Basically, this permits the government to conduct surveillance on individuals without showing any evidence for doing so to a judge. If the government had such information it could easily get a warrant from the FISA court — that court has approved more than 20,000 orders in the last 28 years, turning down outright less than .0005%. Under the bill, however, the president gets to sweep up anyone in the US for secret wiretaps and bugging without probable cause. What the alleged improvement requires is simply this: if, during this secret surveillance without probable cause, the government then develops probable cause, the Attorney General should ask for a warrant to conduct surveillance-actually, to continue to conduct that surveillance-on that individual as soon as “practicable,” but with no time limit. This means that for Americans being surveilled by the NSA without probable cause, the government never has to go to the court and to justify continued surveillance on each person. In other words, the bill allows innocent Americans to be subject to indefinite, secret surveillance without court oversight of individual wiretaps.

Rhetoric. “Language ensuring that warrantless electronic surveillance of an agent of a foreign power does not include U.S. persons. In order to conduct electronic surveillance of a U.S. person, a court ordered warrant is necessary.”

Reality: This is simply not true-the bill actually expands that definition in ways that make it more likely Americans’ conversations will be swept up by the NSA by expanding who counts as an “agent of a foreign power” in the first place. The bill would expand access to Americans’ conversations without any connection to al Qaeda because it would allow the NSA to get secret court approval for wiretaps of people who are expected to receive or possess “foreign intelligence” here–but foreign intelligence is not limited to terrorism and includes information about “foreign affairs” of the US or its national defense or security, which includes trade matters. Thus, any foreign-owned or incorporated banks, financial institutions, airlines, telecommunications or internet companies, as well as foreign journalists, could be subject to secret wiretaps, and Americans doing business with these corporations or individuals could have their personal communications, financial information and travel plans unknowingly swept in. This is just another way in which the bill even as changed is unworthy of support.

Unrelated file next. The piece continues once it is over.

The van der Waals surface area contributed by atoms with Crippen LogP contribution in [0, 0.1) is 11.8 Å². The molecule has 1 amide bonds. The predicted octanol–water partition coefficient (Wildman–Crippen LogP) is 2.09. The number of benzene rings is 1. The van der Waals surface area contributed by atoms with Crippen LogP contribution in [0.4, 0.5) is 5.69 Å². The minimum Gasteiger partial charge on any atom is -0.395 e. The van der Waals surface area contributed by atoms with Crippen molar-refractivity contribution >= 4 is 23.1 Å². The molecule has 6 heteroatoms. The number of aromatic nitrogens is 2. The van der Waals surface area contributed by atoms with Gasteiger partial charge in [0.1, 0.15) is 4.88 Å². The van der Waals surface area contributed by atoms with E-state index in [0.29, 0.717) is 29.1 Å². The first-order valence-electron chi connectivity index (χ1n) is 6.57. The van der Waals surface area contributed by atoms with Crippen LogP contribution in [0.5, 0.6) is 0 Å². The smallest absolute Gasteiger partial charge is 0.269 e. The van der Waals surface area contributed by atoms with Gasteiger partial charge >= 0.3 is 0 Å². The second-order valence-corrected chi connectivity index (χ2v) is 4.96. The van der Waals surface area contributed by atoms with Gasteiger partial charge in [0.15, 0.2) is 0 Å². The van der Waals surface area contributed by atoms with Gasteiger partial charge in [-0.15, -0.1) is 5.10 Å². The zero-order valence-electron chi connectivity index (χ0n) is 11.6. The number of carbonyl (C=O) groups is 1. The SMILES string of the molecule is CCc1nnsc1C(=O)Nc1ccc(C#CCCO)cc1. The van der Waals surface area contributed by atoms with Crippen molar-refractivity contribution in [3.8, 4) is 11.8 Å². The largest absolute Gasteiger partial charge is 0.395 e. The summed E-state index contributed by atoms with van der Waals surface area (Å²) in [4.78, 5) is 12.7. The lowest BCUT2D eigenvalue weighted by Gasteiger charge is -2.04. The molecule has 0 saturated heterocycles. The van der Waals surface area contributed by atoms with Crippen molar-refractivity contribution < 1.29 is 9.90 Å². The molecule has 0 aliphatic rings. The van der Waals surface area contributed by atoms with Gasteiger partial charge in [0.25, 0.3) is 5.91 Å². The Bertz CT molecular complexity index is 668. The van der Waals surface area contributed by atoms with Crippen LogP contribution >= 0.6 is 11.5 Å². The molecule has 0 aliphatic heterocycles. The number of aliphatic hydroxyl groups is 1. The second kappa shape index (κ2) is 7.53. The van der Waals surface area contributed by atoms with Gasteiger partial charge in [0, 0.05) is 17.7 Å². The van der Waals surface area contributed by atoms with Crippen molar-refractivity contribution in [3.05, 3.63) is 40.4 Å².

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5 Comments

  1. 1
    janet says:

    To communicate to the American people, the republicans will say this bill shows they are tough! Bush is tough! Beat their chest!

    But in reality they voted for the crumbling of everything we have stood for. Now we condone torture and who cares about something stupid that you can never remember on your history test in high school–the writ of habeas corpus.

    Bush needs to be in jail accused of treason and then let’s apply HIS law to him and just let him sit there with no access to the courts or any system of justice. Maybe then he would remember what habeas corpus was all about.

  2. 2
    Ron Chusid says:

    janet,

    I must respectfully disagree. 🙂

    Bush may deserve to be in prison for treason and war crimes, but he should be treated in accordance with our principles for justice. Once Bush is resumed from office, these principles must be restored, and that means applying them to everybody–even George Bush.

    Maybe Bush would learn a lesson from this. Or maybe not. Either way, we would not be compromising our principles as a nation.

  3. 3
    janet says:

    Come on Ron–don’t you get the Seattle brand of cynicism?? Do you really think I would advocate throwing out our principles even as applied to George Bush?

    It is irony–because this is what HE is advocating. Geez!

  4. 4
    Ron Chusid says:

    That’s why I added the smiley–realizing we were really on the same side here. Plus it gave a valid context for actually writing about Bush being thrown into prison for war crimes.

  5. 5
    janet says:

    I know. I saw the smiley face. Hee Hee!